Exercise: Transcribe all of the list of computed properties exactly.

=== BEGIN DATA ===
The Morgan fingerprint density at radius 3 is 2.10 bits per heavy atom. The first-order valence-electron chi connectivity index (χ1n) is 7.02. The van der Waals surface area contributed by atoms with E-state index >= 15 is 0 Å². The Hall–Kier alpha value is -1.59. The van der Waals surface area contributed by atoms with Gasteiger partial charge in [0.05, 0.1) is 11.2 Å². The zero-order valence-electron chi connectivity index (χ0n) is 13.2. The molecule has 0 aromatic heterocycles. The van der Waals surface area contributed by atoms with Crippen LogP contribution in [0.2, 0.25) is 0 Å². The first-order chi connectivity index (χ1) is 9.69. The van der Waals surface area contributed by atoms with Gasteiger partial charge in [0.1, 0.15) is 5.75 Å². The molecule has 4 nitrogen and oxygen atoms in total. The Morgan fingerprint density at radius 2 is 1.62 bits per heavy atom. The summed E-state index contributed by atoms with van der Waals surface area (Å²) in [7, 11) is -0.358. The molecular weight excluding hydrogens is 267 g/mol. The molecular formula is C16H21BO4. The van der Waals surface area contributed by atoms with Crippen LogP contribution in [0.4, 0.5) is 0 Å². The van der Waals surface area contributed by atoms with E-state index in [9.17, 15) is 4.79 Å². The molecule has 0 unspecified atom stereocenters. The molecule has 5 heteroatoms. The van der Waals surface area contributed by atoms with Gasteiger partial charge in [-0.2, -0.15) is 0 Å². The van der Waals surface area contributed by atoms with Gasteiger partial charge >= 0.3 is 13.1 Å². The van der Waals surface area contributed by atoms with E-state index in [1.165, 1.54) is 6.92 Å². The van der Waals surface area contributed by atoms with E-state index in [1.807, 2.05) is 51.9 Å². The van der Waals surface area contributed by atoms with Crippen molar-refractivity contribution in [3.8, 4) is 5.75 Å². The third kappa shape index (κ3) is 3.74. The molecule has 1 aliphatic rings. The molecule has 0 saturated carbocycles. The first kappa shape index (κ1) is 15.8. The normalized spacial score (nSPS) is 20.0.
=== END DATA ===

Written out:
The Morgan fingerprint density at radius 3 is 2.10 bits per heavy atom. The first-order valence-electron chi connectivity index (χ1n) is 7.02. The van der Waals surface area contributed by atoms with E-state index >= 15 is 0 Å². The Hall–Kier alpha value is -1.59. The van der Waals surface area contributed by atoms with Gasteiger partial charge in [0.05, 0.1) is 11.2 Å². The zero-order valence-electron chi connectivity index (χ0n) is 13.2. The molecule has 0 aromatic heterocycles. The van der Waals surface area contributed by atoms with Crippen LogP contribution in [0.2, 0.25) is 0 Å². The first-order chi connectivity index (χ1) is 9.69. The van der Waals surface area contributed by atoms with Gasteiger partial charge in [0.1, 0.15) is 5.75 Å². The molecule has 4 nitrogen and oxygen atoms in total. The Morgan fingerprint density at radius 2 is 1.62 bits per heavy atom. The summed E-state index contributed by atoms with van der Waals surface area (Å²) in [7, 11) is -0.358. The molecular weight excluding hydrogens is 267 g/mol. The molecular formula is C16H21BO4. The van der Waals surface area contributed by atoms with Crippen LogP contribution in [0.4, 0.5) is 0 Å². The van der Waals surface area contributed by atoms with E-state index in [9.17, 15) is 4.79 Å². The molecule has 0 unspecified atom stereocenters. The molecule has 5 heteroatoms. The van der Waals surface area contributed by atoms with Gasteiger partial charge in [-0.2, -0.15) is 0 Å². The van der Waals surface area contributed by atoms with Gasteiger partial charge >= 0.3 is 13.1 Å². The van der Waals surface area contributed by atoms with E-state index in [1.165, 1.54) is 6.92 Å². The van der Waals surface area contributed by atoms with E-state index in [1.807, 2.05) is 51.9 Å². The van der Waals surface area contributed by atoms with Crippen molar-refractivity contribution in [3.8, 4) is 5.75 Å². The third kappa shape index (κ3) is 3.74. The molecule has 1 aliphatic rings. The molecule has 0 saturated carbocycles. The first kappa shape index (κ1) is 15.8. The normalized spacial score (nSPS) is 20.0.